This just in, ladies and gentlemen.
Breaking news! Here on the campus of Princeton University, spotted is Maria
Ressa, class of 1986, a renowned journalist. Here to appear on Between Two Tigers. [MUSIC] So Maria, what’s it like to be back on
Princeton’s campus? I love it. I mean, it’s gorgeous. It
always hits me every time I come back and walking around it makes me feel like
I wish I could go back to when I was a to when I was still on campus. Having
said that, it makes you feel like no matter how much things change some
things just stay the same and Princeton is that backbone. What was it like for you to be on the cover of TIME as one of the 2018 Persons of the Year? Shocking! You know TIME didn’t tell me that they were going to do this and I
found out on Twitter. So when I saw the first tweet go out, I actually thought it
wasn’t real. It could be positive or negative in the Philippines and moved us
to another stage. In the end it’s extremely positive because it acted as a
shield. So what happened when I saw the cover I was like “ah yuck” you know
you always … I hate seeing myself even though I did television for
however many years and then I saw the the art of the photographer and how he
captured. It was a surprise. It’s a very welcome surprise now. It is a shield of
safety. Maria, when we walked up to this spot this morning, between two tigers, we
passed the informal motto of Princeton University “In the nation’s service and the
service of humanity.” Can you talk a little bit about what service means to
you dating back to your time at Princeton and how you embody that now? I think it goes back to the why’s, right? Why do you do what you do? And in the end one of the things that you learn at Princeton is not just to stay on the
surface for the what’s but to dive into the mission why do you do what you do
which I think has been the lifelong question that I’ve always struggled with.
You shouldn’t be doing something if you don’t really understand why you do it. So
that motto is in a strange way has stayed with me because when you answer why all of the other small questions just it’s like dominoes, when you know
the why everything becomes easier. Besides Princeton, what is your favorite
thing to ever come out of the state of New Jersey? I’m from New Jersey! I mean I
grew up in Toms River! Maria, on your social media handle, on Twitter, you describe yourself as an idealist, a cynic a pragmatist, and a journalist. Can you unpack that a little bit for us? Wow! Thank you for asking. I mean I think, the idealist is because you work for the best that you can…the way you can
see the world, right? You work for a vision of the world.
You want to stay idealistic but yet if you’ve been a journalist as long as I
have there’s a part of you that’s cynical because everyone lies. I think
you know, you just get used to the ugliness of human nature, but you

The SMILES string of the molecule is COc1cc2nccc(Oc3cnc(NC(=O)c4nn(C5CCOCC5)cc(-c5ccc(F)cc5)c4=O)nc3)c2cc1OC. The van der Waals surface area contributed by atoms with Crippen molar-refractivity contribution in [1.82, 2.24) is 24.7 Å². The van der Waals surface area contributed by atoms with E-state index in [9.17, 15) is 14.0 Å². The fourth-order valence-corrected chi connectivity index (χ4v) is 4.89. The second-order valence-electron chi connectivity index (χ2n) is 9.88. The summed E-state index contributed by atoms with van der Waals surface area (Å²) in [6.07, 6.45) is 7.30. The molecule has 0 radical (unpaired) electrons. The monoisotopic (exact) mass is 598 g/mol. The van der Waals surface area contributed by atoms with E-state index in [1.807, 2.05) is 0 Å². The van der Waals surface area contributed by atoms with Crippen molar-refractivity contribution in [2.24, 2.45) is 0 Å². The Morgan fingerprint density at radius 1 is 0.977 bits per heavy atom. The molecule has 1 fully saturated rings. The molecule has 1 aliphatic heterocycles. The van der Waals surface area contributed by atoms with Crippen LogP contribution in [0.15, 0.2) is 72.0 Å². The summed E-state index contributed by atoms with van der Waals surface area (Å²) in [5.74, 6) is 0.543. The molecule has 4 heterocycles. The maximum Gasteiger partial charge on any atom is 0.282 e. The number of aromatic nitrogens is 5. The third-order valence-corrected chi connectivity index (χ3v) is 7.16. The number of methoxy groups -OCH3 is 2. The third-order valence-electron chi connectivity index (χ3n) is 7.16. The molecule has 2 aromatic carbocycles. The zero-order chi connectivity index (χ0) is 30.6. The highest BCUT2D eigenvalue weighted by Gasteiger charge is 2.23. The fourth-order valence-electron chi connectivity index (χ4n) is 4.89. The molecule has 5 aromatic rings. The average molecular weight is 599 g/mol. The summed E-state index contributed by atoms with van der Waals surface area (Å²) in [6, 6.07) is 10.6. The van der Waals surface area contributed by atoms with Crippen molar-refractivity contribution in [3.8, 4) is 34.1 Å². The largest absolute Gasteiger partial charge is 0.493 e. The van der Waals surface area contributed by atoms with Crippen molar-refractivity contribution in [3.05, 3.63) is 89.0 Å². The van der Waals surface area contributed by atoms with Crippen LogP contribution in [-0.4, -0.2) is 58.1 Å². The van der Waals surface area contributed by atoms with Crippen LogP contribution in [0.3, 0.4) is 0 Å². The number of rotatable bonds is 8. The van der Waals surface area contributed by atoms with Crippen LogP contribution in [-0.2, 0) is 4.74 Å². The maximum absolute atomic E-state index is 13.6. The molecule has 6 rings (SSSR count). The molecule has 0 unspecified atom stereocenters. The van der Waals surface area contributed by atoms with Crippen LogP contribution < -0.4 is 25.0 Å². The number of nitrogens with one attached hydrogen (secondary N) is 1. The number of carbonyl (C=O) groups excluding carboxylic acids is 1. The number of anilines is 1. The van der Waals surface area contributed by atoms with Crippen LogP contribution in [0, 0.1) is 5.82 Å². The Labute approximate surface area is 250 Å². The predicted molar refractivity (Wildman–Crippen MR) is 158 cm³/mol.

maintain that we are, there’s this goodness that is always there and I’ve
seen that in every disaster area in every.. people are I believe inherently
good. Pragmatist is that in between. Because
you’re constantly having to make choices and these choices especially in news is
minute by minute, right? So all of those three things go into what being a good
journalist means for me. It’s kind of like the serenity prayer, Ronald Niebuhr’s serenity prayer. You have to figure out what things you can change
or things you can never change and accept it and the wisdom to know the
difference. It’s almost like an equation. I know that neither of us studied math in college, but it’s a one plus one plus one
equals journalist in a way. One more question. Orange and black featured
prominently throughout your academic and professional arc, why is that? You know you pointed out, orange and
black, right? I don’t know, I mean I’ll talk about Rappler. When we
first were looking at the colors, news at that point in time was really blue. Blue
because it’s cold and authoritative, right? But in the age of social media, you
don’t want to be cold and authoritative and in a country like the Philippines
where the median age is 23 years old, we wanted something to welcome the youth,
right, and orange if you look at what it what it stands for, what it means, it’s
actually youth and vibrancy. So we took orange and then you know, maybe it was
the subliminal thing of Princeton, I mean black just seemed to be the right color
to go with it and I’ll say Princeton has had a huge impact on the way I think and
what what I do when I’m confused. I think this idea that you can untangle every
problem, you just have to pull on the right string and you have to have the
the will to keep pulling, even if it’s uncomfortable, right? Even if it
challenges fundamental beliefs and then deal with what you find, right? That
kind of exploration, the clarity of thought to do that. That’s something
Princeton taught me and that’s a, that’s a foundation through my life. Thank you
so much. [MUSIC]

Randy Schultz

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  1. Nancy Ruba says:

    HI !! 😀 !!!

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